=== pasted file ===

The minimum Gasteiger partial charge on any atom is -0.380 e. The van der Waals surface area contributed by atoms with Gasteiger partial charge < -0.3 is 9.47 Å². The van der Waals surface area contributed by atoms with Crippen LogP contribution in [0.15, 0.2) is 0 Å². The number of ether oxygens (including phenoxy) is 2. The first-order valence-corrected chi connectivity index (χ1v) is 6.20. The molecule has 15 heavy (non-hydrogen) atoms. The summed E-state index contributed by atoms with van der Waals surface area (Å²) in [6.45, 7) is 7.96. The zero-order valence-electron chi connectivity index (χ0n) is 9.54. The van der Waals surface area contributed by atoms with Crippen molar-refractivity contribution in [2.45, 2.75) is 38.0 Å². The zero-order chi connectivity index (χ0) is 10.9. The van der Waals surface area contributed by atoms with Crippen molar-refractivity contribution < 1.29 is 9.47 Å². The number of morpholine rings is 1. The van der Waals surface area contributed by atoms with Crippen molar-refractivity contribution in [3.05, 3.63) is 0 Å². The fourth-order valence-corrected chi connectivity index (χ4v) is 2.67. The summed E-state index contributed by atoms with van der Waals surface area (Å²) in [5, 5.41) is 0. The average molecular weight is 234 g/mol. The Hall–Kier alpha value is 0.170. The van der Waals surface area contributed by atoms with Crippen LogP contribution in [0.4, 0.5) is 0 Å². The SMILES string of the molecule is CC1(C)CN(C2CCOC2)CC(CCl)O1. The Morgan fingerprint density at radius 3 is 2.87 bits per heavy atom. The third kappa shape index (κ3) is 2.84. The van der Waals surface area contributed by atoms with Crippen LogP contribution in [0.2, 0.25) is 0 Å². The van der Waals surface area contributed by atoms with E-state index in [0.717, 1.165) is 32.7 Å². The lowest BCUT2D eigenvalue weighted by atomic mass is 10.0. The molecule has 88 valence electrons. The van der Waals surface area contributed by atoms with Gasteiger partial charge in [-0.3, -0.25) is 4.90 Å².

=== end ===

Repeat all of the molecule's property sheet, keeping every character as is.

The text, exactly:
The minimum Gasteiger partial charge on any atom is -0.380 e. The van der Waals surface area contributed by atoms with Gasteiger partial charge < -0.3 is 9.47 Å². The van der Waals surface area contributed by atoms with Crippen LogP contribution in [0.15, 0.2) is 0 Å². The number of ether oxygens (including phenoxy) is 2. The first-order valence-corrected chi connectivity index (χ1v) is 6.20. The molecule has 15 heavy (non-hydrogen) atoms. The summed E-state index contributed by atoms with van der Waals surface area (Å²) in [6.45, 7) is 7.96. The zero-order valence-electron chi connectivity index (χ0n) is 9.54. The van der Waals surface area contributed by atoms with Crippen molar-refractivity contribution in [2.45, 2.75) is 38.0 Å². The zero-order chi connectivity index (χ0) is 10.9. The van der Waals surface area contributed by atoms with Crippen molar-refractivity contribution < 1.29 is 9.47 Å². The number of morpholine rings is 1. The van der Waals surface area contributed by atoms with Crippen molar-refractivity contribution in [3.05, 3.63) is 0 Å². The fourth-order valence-corrected chi connectivity index (χ4v) is 2.67. The summed E-state index contributed by atoms with van der Waals surface area (Å²) in [5, 5.41) is 0. The average molecular weight is 234 g/mol. The Hall–Kier alpha value is 0.170. The van der Waals surface area contributed by atoms with Crippen LogP contribution in [0.4, 0.5) is 0 Å². The SMILES string of the molecule is CC1(C)CN(C2CCOC2)CC(CCl)O1. The Morgan fingerprint density at radius 3 is 2.87 bits per heavy atom. The third kappa shape index (κ3) is 2.84. The van der Waals surface area contributed by atoms with Crippen LogP contribution in [0.2, 0.25) is 0 Å². The van der Waals surface area contributed by atoms with E-state index in [0.717, 1.165) is 32.7 Å². The lowest BCUT2D eigenvalue weighted by atomic mass is 10.0. The molecule has 88 valence electrons. The van der Waals surface area contributed by atoms with Gasteiger partial charge in [-0.3, -0.25) is 4.90 Å².